Regulator Restrains SECI from Encashing Solar Developer’s Bank Guarantee
The floating solar projects were delayed due to force-majeure events
SECI had invoked the encashment of the performance bank guarantee (PBG) due to delays in completing 150 MW grid-connected floating solar power projects.
The Commission acknowledged that the COVID-19 pandemic and delays in approving tariffs and power procurement processes caused the delay.
ReNew Solar Power and Auxo Sunlight won an auction to build 150 MW of floating solar projects on Rihand Dam, but they faced delays due to nationwide lockdowns and supply chain issues. The developers had submitted ₹1.13 million (~$13,651)/MW as PBG.
They requested an extension of financial closure and commissioning of the project from the Solar Energy Corporation of India (SECI), which was granted.
However, the developers said that SECI had delayed the submission of the tariff adoption petition to the appropriate commission. As a result, the developers’ request for a timeline extension was denied by the Commission.
The developers then informed SECI that their obligations under the power purchase agreement (PPA) were suspended due to the delays and the lockdowns following the second wave of COVID-19.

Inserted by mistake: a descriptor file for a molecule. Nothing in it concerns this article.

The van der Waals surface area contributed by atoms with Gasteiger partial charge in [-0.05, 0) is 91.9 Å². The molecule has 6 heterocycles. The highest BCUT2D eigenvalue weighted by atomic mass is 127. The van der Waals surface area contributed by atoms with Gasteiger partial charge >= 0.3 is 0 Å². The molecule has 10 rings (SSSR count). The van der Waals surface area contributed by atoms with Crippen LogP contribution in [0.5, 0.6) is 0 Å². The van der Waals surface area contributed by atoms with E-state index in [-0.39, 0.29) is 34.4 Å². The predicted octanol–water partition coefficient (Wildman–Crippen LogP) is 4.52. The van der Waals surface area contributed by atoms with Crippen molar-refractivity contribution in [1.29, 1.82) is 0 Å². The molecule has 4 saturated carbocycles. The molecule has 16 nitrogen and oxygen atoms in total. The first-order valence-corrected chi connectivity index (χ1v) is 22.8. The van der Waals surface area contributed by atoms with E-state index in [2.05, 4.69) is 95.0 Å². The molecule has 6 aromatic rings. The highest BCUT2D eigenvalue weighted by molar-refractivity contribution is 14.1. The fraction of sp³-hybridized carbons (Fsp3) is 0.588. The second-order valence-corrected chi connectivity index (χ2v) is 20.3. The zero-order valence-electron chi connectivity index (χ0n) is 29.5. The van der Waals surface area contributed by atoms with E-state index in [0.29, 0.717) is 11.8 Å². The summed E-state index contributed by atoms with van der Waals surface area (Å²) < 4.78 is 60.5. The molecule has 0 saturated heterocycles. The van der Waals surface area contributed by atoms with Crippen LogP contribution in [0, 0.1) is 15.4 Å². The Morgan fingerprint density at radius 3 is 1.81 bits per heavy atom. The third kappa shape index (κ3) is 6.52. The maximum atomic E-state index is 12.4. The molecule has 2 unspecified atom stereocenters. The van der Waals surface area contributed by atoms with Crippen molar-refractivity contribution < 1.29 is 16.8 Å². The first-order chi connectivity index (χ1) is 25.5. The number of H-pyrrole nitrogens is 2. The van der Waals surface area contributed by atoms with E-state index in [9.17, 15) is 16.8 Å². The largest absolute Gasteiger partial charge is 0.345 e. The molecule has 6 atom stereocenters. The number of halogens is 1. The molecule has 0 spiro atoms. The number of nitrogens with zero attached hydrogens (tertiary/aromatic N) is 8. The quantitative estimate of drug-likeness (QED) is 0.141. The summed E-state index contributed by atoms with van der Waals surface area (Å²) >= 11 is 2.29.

SECI then asked the developers to sign an undertaking relinquishing certain contractual rights to obtain an extension, which the developers found to be in violation of the PPA and the Ministry of New and Renewable Energy’s COVID-19 relief proposals.
The developers then requested an extension of project timelines from SECI, which was denied. The agency told the developers that they had not achieved financial closure, which could lead to the encashment of the PPA.
In response, the developers filed a petition with the Allahabad High Court seeking an extension of project timelines and the non-encashment of PBG. The court instructed the parties to approach the Uttar Pradesh regulator and issued an interim order halting the encashment of the PBG.
The Commission found that COVID-19, monsoons, late delivery of 100 MW of floaters, and fulfillment of other purchase orders along with delayed execution of water and land lease agreements contributed to the delay in the implementation of the project.
Further, the Commission said that the delays in signing the PPA and PSA, filing a petition for tariff determination, and power procurement have all led to the delay in commissioning and cannot be attributed to the developer.
The Commission ordered the petitioners to be released from the PPA and PSA.
Also, as the delay was caused by a force majeure event and not due to the developers’ fault, SECI should release the PBG back to the developers, the Commission said.
UPERC had rejected a solar developer’s plea seeking an extension of the commissioning deadline on the grounds of force majeure events and said that the developer was liable to pay liquidated damages for the delay in commissioning the project.
Subscribe to Mercom’s real-time Regulatory Updates to ensure you don’t miss any critical updates from the renewable industry.